How God shapes us
Christian formation has many possible sources
To know God, where should we look first? The Bible? The church? We could find God there. Or, we could look at the world around us, wherever we are.
When we seek God, we let God shape us into someone who better reflects God’s image. We grow into closer followers of Jesus.
We do what’s called Christian formation.
If we belong to Mennonite Church USA, we work on our denomination’s top priority when we let God mold us. Delegates at the biennial convention in Pittsburgh last summer identified Christian formation as the church’s leading goal.
MC USA is promoting a Scripture-centered approach to forming better Christians. It is encouraging congregations to take part in a “Twelve Scriptures Project.” People would identify the dozen Bible texts or stories that are most important to them.
The process of choosing biblical top-12 lists could begin with households and trickle up to Sunday school classes, congregations, conferences and the denomination.
Terry Shue, MC USA director of leadership development, predicts transformative results, “giving us clarity on scriptures that are descriptive of who we are and prescriptive of who we are becoming.” Shue outlines the “Twelve Scriptures Project” in MC USA’s new online newsletter, On the Way.
Among tools for Christian formation, Scripture is essential. But no two people’s journeys of faith are the same. God will shape each of us in different ways. Scripture will not be the starting point for everyone.
In recent lectures at Associated Mennonite Biblical Seminary, professor Marlene Kropf described a person she called “James” trying to overcome his difficulty connecting with God. For James, “awareness of God doesn’t come by traveling straight to the center,” she said. Instead, his Christian formation begins with the ordinary ways his senses perceive the world and with an inner awareness of his desire for God.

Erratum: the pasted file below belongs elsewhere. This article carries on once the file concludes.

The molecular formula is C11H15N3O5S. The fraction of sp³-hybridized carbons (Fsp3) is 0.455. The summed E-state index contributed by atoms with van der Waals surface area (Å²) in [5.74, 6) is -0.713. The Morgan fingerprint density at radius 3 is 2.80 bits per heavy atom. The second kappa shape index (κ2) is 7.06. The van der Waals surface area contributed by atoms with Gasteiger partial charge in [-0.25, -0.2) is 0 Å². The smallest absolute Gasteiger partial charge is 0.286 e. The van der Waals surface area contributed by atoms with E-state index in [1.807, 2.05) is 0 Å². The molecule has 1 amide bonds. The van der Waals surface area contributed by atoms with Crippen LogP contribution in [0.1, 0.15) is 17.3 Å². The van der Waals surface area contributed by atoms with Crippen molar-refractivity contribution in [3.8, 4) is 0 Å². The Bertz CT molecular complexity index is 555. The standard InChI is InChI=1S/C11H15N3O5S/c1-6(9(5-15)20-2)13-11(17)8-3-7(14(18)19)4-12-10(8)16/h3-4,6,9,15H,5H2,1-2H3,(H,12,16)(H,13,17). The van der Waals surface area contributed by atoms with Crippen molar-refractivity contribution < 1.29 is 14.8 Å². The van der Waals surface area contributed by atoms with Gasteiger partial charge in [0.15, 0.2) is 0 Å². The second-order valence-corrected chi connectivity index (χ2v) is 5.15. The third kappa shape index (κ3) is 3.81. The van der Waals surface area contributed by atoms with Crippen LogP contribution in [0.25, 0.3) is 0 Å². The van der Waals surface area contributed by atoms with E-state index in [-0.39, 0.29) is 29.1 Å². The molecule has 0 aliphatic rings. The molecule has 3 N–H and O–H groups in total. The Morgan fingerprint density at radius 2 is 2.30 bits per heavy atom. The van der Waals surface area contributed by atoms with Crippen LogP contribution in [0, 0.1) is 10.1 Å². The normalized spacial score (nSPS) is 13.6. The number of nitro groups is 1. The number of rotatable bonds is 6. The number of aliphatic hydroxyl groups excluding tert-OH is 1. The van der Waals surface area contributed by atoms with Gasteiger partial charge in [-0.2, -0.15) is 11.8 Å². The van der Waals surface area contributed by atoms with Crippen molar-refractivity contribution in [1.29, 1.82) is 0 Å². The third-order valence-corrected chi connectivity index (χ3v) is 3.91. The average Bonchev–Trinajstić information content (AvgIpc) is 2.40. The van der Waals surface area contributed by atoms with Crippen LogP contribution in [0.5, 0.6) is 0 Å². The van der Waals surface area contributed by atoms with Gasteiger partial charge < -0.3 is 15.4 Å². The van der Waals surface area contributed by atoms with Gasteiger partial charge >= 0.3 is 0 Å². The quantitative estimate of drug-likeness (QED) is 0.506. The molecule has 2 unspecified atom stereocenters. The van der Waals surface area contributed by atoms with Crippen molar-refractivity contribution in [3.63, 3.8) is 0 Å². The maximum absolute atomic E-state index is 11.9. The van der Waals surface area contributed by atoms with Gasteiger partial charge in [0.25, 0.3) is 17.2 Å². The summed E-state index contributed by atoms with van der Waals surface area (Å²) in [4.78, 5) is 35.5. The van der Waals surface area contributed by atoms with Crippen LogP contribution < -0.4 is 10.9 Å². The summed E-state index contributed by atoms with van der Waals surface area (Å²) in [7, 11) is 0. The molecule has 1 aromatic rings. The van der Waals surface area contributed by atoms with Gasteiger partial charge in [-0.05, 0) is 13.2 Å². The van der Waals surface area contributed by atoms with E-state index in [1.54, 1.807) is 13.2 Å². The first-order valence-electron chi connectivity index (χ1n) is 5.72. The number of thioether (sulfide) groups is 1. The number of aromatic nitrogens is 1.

What James sees in the outside world and feels in his inner self are his primary sources of revelation. Only then, Kropf says, do his experiences of secondary revelation — Scripture and the church — come to life.
This is the difference between general revelation and special revelation. Special revelation is found in specific places: the words of Scripture or the singing of a hymn in a congregation. General revelation is God’s communication to all people at all times and places. We see it in the created world. We sense it when we feel a spiritual yearning or a pang of conscience.
Rom. 1:20 describes general revelation: “Ever since the creation of the world, God’s eternal power and divine nature, invisible though they are, have been understood and seen through the things God has made.”
Scripture can shape us into the form God intends. It is indispensable to a life of faith. But Christian formation has many possible sources. It begins anywhere we see or feel a divine spark. It grows into action, when we show the love of Christ or see others live the way of love.
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